Silver coins were the backbone of ancient commerce, from the early Greek city states to the end of the East Roman Empire of Byzantium. Today, these coins are highly desired for the physical connections they provide to ancient civilizations and historical eras, rather than their precious metal content.
Julius Caesar. Augustus. Nero. Hadrian. These names still resonate throughout history. Roman coins have been coveted for centuries for their physical connection to these names, and more. The appeal of Roman coins goes beyond the ancient coins collector, to historians and people who have become fascinated with the Roman Empire through books and movies.
The Roman denarius is likely the world's most popular ancient silver coin. It was introduced in 211 BC as a part of a new Roman coinage system, and was minted for nearly 500 years.
Many collectors of Roman silver coins weren't coin collectors at all, to begin with. Anyone with a passing interest in Roman history equates “Roman money” and “denarius”. When these people discovered that you could still buy a real Roman silver coin at a modest price, they were inspired to purchase one. Perhaps a Nero, Claudius, or Vespasian denarius was their first coin. Perhaps it was the first one that caught their eye at a coin convention, regardless of reign.
Once they discover the many different types of Roman silver coins, some featuring a Caesar they hadn't heard of, the denarius collecting begins in earnest.
The classical silver Athenian tetradrachm is the coin most people envision when they think of ancient Greek coins, but nearly all of the many hundreds of Greek city states also minted coins bearing their respective symbols.
Ancient Greek coins are generally larger and thicker than Roman ones, and far older. Greek city states began minting precious metal coins in the Sixth century BC, shortly after the idea originated in the ancient kingdom of Lydia. The last ancient Greek silver coins were minted in the First century BC, prior to the region being absorbed into the Roman Empire.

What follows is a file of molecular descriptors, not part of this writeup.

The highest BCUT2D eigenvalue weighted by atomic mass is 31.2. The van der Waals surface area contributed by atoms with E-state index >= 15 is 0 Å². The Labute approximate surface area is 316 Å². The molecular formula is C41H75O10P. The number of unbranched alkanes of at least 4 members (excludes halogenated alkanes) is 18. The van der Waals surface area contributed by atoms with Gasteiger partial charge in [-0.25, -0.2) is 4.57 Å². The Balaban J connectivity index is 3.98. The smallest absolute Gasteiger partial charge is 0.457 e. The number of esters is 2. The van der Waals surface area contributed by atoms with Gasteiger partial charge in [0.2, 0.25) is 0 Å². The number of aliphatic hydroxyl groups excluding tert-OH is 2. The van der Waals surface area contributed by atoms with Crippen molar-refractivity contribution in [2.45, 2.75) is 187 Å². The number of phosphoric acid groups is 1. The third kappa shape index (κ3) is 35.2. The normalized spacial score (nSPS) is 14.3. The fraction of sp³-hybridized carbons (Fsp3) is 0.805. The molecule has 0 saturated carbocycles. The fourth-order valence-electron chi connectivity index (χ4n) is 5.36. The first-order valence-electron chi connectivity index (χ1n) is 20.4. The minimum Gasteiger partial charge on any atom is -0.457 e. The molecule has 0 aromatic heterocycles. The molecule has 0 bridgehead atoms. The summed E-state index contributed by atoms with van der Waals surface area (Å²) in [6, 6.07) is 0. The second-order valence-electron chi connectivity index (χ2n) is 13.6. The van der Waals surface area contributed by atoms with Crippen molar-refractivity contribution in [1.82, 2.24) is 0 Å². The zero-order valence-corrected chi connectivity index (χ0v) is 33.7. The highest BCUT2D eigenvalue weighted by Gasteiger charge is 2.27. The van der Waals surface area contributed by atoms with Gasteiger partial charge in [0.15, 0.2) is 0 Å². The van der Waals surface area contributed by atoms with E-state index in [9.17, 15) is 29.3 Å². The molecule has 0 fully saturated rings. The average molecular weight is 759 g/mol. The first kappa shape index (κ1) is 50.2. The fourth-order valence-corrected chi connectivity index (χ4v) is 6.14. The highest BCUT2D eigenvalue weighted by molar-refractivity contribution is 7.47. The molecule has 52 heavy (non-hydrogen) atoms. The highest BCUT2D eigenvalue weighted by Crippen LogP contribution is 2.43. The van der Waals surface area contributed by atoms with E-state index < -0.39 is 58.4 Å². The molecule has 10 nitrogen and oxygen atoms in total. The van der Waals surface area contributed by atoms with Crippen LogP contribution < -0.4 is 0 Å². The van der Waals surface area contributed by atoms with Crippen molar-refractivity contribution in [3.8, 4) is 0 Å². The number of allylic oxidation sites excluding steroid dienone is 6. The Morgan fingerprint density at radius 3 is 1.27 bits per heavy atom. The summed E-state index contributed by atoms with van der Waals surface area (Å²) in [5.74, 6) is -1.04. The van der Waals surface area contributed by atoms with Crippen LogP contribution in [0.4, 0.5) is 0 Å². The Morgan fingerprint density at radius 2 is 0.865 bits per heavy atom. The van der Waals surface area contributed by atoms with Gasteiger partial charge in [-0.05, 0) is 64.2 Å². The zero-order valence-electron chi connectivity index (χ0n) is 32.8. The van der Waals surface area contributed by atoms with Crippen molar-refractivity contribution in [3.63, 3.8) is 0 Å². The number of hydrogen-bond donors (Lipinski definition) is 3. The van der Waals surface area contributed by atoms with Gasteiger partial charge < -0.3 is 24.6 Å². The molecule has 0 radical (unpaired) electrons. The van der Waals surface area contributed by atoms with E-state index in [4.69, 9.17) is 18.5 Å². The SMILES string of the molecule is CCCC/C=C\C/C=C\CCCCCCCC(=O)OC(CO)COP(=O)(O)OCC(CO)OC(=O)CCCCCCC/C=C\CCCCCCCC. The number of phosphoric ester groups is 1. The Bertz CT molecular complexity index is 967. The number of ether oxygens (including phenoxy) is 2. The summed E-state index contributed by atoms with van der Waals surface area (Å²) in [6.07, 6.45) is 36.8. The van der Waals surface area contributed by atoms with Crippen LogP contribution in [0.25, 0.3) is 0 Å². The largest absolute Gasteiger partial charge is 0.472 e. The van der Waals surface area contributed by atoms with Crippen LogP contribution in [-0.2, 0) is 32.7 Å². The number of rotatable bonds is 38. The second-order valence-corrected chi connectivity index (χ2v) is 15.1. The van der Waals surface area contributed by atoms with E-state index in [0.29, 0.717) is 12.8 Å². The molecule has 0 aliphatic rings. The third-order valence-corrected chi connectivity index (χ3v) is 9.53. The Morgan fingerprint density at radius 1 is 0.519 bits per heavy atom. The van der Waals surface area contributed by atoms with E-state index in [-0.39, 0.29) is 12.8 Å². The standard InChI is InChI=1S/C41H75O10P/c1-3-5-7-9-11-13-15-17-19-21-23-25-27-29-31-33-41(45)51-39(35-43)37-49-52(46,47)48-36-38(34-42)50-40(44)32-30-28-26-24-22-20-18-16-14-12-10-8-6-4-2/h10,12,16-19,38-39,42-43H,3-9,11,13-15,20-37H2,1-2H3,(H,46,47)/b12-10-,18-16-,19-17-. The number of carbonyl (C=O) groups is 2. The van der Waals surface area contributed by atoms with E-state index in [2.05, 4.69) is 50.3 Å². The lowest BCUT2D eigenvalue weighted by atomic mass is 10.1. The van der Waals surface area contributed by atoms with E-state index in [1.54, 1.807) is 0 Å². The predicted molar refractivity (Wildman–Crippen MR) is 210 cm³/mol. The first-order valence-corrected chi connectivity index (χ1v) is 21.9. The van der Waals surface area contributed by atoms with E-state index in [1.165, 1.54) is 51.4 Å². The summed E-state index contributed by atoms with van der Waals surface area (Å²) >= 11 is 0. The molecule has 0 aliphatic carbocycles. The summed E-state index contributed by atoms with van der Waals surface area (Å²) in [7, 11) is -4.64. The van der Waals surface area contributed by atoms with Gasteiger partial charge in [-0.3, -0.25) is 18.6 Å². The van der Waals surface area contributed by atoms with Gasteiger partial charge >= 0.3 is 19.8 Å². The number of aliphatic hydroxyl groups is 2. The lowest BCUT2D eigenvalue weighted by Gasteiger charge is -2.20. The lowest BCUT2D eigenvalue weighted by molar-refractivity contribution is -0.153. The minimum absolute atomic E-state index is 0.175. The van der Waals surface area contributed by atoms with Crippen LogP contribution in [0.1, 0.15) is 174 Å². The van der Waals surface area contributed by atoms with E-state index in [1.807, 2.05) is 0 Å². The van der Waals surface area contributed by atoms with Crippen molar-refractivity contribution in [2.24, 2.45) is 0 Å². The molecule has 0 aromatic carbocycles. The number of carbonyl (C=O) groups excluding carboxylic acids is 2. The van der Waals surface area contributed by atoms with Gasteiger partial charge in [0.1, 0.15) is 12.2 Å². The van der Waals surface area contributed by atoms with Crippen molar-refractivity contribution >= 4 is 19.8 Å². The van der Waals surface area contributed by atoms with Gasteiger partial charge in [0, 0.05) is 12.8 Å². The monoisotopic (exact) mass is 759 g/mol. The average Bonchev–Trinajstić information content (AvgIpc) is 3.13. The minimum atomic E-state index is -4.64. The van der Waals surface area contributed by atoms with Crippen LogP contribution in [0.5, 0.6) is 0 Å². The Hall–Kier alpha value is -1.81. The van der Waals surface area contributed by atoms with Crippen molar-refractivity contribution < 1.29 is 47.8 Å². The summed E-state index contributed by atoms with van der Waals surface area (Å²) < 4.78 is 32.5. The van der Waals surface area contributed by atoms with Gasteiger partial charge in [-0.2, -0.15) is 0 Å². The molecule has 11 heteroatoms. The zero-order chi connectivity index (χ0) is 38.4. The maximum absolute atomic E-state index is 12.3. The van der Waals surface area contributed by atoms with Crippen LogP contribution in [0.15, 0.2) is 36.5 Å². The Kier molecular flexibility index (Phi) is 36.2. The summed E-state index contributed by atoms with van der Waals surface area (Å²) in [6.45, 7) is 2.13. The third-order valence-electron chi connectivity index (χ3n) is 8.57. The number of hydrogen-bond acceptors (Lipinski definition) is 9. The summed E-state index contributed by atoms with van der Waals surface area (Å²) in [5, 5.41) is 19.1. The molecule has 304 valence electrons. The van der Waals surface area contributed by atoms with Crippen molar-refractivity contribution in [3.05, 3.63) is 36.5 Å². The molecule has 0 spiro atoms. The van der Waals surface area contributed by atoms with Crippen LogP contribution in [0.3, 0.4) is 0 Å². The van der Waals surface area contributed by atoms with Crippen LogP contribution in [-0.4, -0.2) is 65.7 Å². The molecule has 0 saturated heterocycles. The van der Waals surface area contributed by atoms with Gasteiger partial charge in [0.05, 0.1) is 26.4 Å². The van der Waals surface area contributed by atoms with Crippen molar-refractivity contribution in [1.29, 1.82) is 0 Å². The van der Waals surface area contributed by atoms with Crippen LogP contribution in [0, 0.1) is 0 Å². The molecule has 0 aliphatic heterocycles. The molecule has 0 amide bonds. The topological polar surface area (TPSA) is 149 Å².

Ancient Greek history is divided into three eras. The Archaic Era stretched from the origin of the city states in the Sixth century BC to the final expulsion of Persian armies in 480 BC. The Classical Era followed the Archaic, running from 480 BC to Alexander the Great's conquest of Greece in 330 BC. Alexander's empire ushered in the Hellenic Era, which lasted until approximately 146 BC. The marks the point where Rome had basically assimilated Greece, and Roman coins replaced Greek ones.
Each of these eras produced a distinctive style of coin. The prices on the best and rarest examples of each era make them unobtainable for everyone but museums and billionaires. Common, worn coins can be had for prices comparable to Roman coinage.
Ancient Holy Land Coins
Other ancient coins that hold special importance include the famous Shekel of Tyre, which was used in ancient Jerusalem to pay the temple tax due to its finer purity than regular coins. It is rumored the shekel of Tyre was the type of silver coin paid to Judas to betray Jesus. In a similar vein, the tiny “widow's mite” of Biblical fame is popular among Holy Land coin collectors. Much like the denarius attracts non-collectors, the widow's mite holds a special place among Christians.
Every ancient coin that Gainesville Coins carries has been certified genuine and graded by the highly trusted Numismatic Guaranty Corporation (NGC). We are always expanding our ancient coins for sale, so check back often.